ALTOM: FAA should bring electronic-device policies up to speed

I was visiting a relative in the hospital a while back and noticed that the hospital no longer restricts the use of cell phones within their walls. Hallelujah, the days of unreasonable fears that personal electronics will interfere with instrumentation are over. Or are they? Turns out they’re still alive and well and living in the Federal Aviation Administration, the helpful bureaucracy that oversees all aviation safety in the United States.

Now, I’m all for safety in the air, but it beats me how a Kindle could possibly produce enough spurious radiation to make a flight to Denver think it’s over Acapulco. But that’s the way the FAA has wanted it for years now, as anyone who has taken to the air with ear buds and an MP3 player can attest.

The rule is that you can’t use electronic devices during taxi, takeoff or landing, when presumably the airplane is at its most electronically vulnerable. And it’s long been known that the rule was based on nothing more than speculation bordering on paranoia. The evidence against the devices is purely anecdotal; pilots have occasionally seen jiggly behavior in their instruments that supposedly stopped when they had passengers shut down their laptops or other gadgetry. Anecdotes are no substitute for data.

Interestingly, the Discovery Channel’s intrepid “Mythbusters” did confirm that cell phone signals could interfere with older aviation equipment, but that’s not why cell phone use is banned in the air. It’s actually believed that the FCC objects to it because cell phone use while flying high overhead engages too many towers, leading to overuse of the cell phone network.

But Kindles? iPads? MP3 players?

As it turns out, there are no studies that show these devices causing the slightest problem with any airplane systems. The FAA is simply far behind the curve and has left the situation in the airlines’ hands. But in doing so, the FAA has given the airlines such stringent regulations that no airline can comply. The FAA permits any airline to submit evidence that a device is safe and it will likely be approved, but the airline must test such a device on a flight, with no passengers, and it must do so for each and every device for which it wants approval.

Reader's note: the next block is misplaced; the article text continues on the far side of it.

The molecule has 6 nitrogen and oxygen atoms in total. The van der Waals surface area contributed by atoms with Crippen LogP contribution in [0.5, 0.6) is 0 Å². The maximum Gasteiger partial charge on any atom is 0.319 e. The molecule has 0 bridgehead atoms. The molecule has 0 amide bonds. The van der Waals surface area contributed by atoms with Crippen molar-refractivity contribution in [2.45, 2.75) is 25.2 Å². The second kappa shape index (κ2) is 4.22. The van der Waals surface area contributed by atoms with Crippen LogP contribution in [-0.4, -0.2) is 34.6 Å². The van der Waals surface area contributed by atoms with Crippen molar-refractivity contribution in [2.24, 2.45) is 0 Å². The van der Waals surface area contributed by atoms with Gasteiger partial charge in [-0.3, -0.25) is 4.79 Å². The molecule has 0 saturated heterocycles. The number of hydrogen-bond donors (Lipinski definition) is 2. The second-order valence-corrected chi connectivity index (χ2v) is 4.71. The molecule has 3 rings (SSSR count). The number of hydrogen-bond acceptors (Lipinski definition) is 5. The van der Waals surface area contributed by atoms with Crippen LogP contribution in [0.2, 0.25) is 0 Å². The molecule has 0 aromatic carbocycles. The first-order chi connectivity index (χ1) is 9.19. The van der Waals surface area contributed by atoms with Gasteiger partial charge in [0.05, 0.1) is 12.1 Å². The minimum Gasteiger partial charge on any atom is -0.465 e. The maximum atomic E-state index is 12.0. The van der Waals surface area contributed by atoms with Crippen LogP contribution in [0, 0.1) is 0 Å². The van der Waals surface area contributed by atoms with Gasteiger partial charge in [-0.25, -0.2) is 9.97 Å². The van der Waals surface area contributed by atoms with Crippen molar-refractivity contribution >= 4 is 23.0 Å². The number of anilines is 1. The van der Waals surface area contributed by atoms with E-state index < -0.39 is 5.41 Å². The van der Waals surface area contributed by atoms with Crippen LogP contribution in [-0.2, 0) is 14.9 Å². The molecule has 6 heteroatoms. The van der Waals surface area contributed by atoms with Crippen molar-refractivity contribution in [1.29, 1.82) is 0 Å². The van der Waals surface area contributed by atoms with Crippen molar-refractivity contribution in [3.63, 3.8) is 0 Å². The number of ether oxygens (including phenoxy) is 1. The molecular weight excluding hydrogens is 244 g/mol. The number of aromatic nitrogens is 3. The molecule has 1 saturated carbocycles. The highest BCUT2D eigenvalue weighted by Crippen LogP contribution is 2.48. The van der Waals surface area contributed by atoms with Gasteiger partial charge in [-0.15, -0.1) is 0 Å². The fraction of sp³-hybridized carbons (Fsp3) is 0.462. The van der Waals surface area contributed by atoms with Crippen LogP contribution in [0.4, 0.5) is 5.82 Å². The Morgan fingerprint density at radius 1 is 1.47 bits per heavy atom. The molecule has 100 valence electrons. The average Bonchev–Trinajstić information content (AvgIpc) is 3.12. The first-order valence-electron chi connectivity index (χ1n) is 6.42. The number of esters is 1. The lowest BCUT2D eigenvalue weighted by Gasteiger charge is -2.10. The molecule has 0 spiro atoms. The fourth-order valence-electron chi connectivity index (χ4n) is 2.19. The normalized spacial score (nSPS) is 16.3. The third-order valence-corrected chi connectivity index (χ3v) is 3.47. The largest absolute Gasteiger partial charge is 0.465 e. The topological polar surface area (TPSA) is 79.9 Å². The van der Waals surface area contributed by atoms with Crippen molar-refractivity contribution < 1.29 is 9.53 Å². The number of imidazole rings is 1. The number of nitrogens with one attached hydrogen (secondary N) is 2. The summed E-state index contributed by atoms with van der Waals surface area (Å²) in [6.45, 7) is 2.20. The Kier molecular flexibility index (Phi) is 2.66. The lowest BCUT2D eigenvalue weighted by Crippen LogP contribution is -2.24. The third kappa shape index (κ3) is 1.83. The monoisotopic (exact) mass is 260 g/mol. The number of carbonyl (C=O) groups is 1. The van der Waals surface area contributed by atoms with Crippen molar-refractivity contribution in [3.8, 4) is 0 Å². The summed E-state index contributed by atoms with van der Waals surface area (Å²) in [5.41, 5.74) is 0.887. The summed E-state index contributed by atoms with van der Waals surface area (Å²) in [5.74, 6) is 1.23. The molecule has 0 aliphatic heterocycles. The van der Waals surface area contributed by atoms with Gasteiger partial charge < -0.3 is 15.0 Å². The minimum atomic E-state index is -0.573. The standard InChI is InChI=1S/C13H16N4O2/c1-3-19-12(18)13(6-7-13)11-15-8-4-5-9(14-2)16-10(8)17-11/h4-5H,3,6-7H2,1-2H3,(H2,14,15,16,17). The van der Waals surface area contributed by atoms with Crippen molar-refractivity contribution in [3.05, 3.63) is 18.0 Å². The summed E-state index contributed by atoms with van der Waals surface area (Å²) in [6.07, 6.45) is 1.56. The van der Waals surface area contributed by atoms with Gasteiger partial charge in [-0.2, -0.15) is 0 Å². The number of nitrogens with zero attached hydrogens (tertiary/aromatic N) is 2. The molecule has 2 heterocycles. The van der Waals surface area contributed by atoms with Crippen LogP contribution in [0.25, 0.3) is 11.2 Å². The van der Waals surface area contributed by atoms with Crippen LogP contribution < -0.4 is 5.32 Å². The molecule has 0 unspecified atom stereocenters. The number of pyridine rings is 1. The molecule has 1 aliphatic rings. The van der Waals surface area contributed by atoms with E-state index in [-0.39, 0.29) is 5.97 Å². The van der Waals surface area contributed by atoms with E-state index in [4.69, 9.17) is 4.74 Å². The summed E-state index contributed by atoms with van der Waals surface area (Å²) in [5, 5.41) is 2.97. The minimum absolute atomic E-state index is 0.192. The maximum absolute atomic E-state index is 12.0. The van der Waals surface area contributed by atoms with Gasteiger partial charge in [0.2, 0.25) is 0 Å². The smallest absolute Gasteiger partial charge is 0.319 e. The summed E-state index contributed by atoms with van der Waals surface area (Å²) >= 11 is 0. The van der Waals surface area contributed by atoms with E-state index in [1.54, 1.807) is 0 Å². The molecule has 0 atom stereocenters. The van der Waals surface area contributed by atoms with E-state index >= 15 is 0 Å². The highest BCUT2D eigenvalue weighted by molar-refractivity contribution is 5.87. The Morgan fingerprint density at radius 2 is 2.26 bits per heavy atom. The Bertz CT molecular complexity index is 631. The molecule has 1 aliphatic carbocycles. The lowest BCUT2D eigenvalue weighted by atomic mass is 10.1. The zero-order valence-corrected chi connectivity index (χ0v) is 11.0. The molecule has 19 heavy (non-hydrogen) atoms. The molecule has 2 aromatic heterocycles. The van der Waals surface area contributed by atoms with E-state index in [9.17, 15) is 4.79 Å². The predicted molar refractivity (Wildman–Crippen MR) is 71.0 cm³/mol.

So if American Airlines wants to get the Kindle Fire approved, it has to put one on a plane, take it up for a lengthy joy ride with no passengers on board, use the device and record both the device’s emissions and the avionics responses. It would have to do a separate test for the basic Kindle. Then the iPad. Then the iPad 2. And so on through the entire catalog of devices. And it would have to repeat the tests on every model of airplane in its fleet.

At last count, American Airlines alone had six models in its fleet. You get 11 varieties if you count its subsidiary American Eagle. Excluding cell phones, there are more than a hundred popular devices of all kinds sold around the world. That works out to more than 1,100 tests. It’s possible the FAA would allow one test for similar aircraft models, but that doesn’t reduce the cost incurred by much. That’s just for the popular devices. See why the airlines have balked?

At long last, it appears the FAA is considering doing the research itself. A New York Times blogger named Nick Bilton recently reported that the FAA might conduct its own tests soon. What Bilton doesn’t say is that the FAA has been nudged by Congress to do something, because Congress itself has been inundated by complaints from regular travelers unimpressed by FAA mandates that now seem suspiciously out of date and lacking empirical evidence.

The question is, when does risk avoidance become absurdity? The FAA doesn’t ban the Nook because it’s a proven hazard. It bans it because the image of an aircraft plunging from the sky into a housing addition in Peoria is too awful to contemplate. It’s the same reason the TSA confiscates nail clippers and hair gel. But in a modern world, that line has to be adjusted with more evidence and less paranoia.

I’m sure air travelers will happily shut off their tablets if it turns out the devices can kill plane loads of people. But lacking any proof of it, the relevant authorities need to revisit the situation. The public no longer accepts hollow proclamations with the same naïve grace.•


Altom is an independent local technology consultant. His column appears every other week. He can be reached at

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